If you are painting the exterior of your house with masonry paint you may well be tempted to paint your uPVC facias to match, or maybe you have another reason for wanting to use masonry paint on plastic. Either way, you are probably asking the question, can you use masonry paint on plastic? After all, you did end up here! Well ponder no longer, I have done the testing to find out once and for all if you can use masonry paint on plastic.
I happened to have a scrap piece of uPVC facia board lying around, so this seemed like the perfect piece to test with. I would paint have the plastic with masonry paint and the other half with allcoat (a really good multi-surface paint, including plastics). I would then attempt to scuff up the board with rough-cut timber, as a way of checking if the paint has properly stuck. Then for the final part of the test the painted uPVC would be moved outdoors into the elements for at least 6 months, this is to test the durability and suitability of the paint being used on plastic outdoors, so let’s get into it.
The paint applied to the plastic really easily. I have always found masonry paint really easy to work with. I was using the smooth range of masonry paints from SandTex. If you like the colour I am using it is mid stone and I will include a link just below. This SandTex stuff is water-based, which means it is easy to apply, but more importantly, really easy to clean off your equipment and brushes (also easy to clean up any unintended spills!).
So here we have the painted plastic. The paint has applied really well, both the masonry paint and allcoat, the finish looks good and it appears to have stuck to the surface quite well, we will test that soon. There are a few visible lines in both paints but this could be solved by using another coat of paint, a better brush, more patience, a roller or even a combination of all. I was just painting quite quickly just to get it tested.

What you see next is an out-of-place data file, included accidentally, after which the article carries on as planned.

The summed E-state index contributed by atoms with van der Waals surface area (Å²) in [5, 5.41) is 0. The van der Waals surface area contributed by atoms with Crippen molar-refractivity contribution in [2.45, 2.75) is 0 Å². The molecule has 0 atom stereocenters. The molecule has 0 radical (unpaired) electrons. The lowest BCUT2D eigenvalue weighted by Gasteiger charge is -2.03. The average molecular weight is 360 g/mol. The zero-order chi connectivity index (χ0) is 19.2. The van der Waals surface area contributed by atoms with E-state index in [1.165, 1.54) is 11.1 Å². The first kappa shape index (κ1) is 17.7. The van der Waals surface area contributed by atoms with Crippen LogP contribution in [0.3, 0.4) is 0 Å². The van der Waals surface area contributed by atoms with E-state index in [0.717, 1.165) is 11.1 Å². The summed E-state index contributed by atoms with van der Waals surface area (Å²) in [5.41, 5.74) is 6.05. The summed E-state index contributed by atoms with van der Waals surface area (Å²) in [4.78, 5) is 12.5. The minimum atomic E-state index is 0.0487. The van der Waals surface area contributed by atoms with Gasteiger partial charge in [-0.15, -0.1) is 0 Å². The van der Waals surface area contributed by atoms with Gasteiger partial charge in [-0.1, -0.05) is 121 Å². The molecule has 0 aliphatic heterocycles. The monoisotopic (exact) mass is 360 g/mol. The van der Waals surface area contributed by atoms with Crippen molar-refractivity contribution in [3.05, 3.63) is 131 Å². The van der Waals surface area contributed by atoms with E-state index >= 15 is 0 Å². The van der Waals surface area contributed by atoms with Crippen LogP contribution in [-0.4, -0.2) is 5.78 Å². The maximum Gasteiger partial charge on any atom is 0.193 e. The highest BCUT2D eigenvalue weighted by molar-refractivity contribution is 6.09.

So now comes the time to scratch the finish up and see just how well the masonry paint has stuck. I will also be scratching up the allcoat so we can get a comparison from a paint that is intended for use on plastic.
As you can see the paint has stuck really well to the plastic facia board. Even with a rough piece of timber and scratching quite aggressively it really didn’t do too much damage, apart from one small chip. This is obviously not real-world use, I don’t know any reason why you would be scratching your facia with timber! But it survived that so you can imagine it would easily survive any real-world usage.
The allcoat did fare a little better, but as I stated in the video this is a specialist multi-surface paint that is designed to go on plastic as well as many other surfaces. whereas masonry is designed for well, masonry.
So for the final test of this plastic, I will be leaving it outdoors exposed to the elements for a long time (many months!). I will then have a good close look at the piece to see what, if anything, has happened to it. This test is intended to test real-world usage, after all if you are painting plastic with masonry paint you probably intend for it to be outside.
Learn More About Masonry Paint
This article is part of our masonry paint section, learn more about masonry paint with the following articles: